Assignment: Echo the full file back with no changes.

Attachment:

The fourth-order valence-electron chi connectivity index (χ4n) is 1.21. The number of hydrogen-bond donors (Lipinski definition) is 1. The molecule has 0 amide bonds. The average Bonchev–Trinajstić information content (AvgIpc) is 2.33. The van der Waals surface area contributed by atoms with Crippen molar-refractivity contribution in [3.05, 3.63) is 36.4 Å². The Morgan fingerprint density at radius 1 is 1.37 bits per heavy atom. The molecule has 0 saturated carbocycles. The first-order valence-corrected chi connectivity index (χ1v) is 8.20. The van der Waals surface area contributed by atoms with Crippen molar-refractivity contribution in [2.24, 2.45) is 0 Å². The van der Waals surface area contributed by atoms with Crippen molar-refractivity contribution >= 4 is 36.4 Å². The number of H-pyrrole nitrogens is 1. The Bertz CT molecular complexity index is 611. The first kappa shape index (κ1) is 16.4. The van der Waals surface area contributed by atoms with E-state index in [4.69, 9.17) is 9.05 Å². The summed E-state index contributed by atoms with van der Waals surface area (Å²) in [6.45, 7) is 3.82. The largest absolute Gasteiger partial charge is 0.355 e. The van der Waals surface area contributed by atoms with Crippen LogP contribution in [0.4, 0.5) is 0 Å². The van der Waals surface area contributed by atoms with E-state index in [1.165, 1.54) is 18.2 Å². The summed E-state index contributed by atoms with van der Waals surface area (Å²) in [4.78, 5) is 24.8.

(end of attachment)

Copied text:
The fourth-order valence-electron chi connectivity index (χ4n) is 1.21. The number of hydrogen-bond donors (Lipinski definition) is 1. The molecule has 0 amide bonds. The average Bonchev–Trinajstić information content (AvgIpc) is 2.33. The van der Waals surface area contributed by atoms with Crippen molar-refractivity contribution in [3.05, 3.63) is 36.4 Å². The Morgan fingerprint density at radius 1 is 1.37 bits per heavy atom. The molecule has 0 saturated carbocycles. The first-order valence-corrected chi connectivity index (χ1v) is 8.20. The van der Waals surface area contributed by atoms with Crippen molar-refractivity contribution in [2.24, 2.45) is 0 Å². The van der Waals surface area contributed by atoms with Crippen molar-refractivity contribution >= 4 is 36.4 Å². The number of H-pyrrole nitrogens is 1. The Bertz CT molecular complexity index is 611. The first kappa shape index (κ1) is 16.4. The van der Waals surface area contributed by atoms with E-state index in [4.69, 9.17) is 9.05 Å². The summed E-state index contributed by atoms with van der Waals surface area (Å²) in [6.45, 7) is 3.82. The largest absolute Gasteiger partial charge is 0.355 e. The van der Waals surface area contributed by atoms with Crippen LogP contribution in [0.4, 0.5) is 0 Å². The van der Waals surface area contributed by atoms with E-state index in [1.165, 1.54) is 18.2 Å². The summed E-state index contributed by atoms with van der Waals surface area (Å²) in [4.78, 5) is 24.8.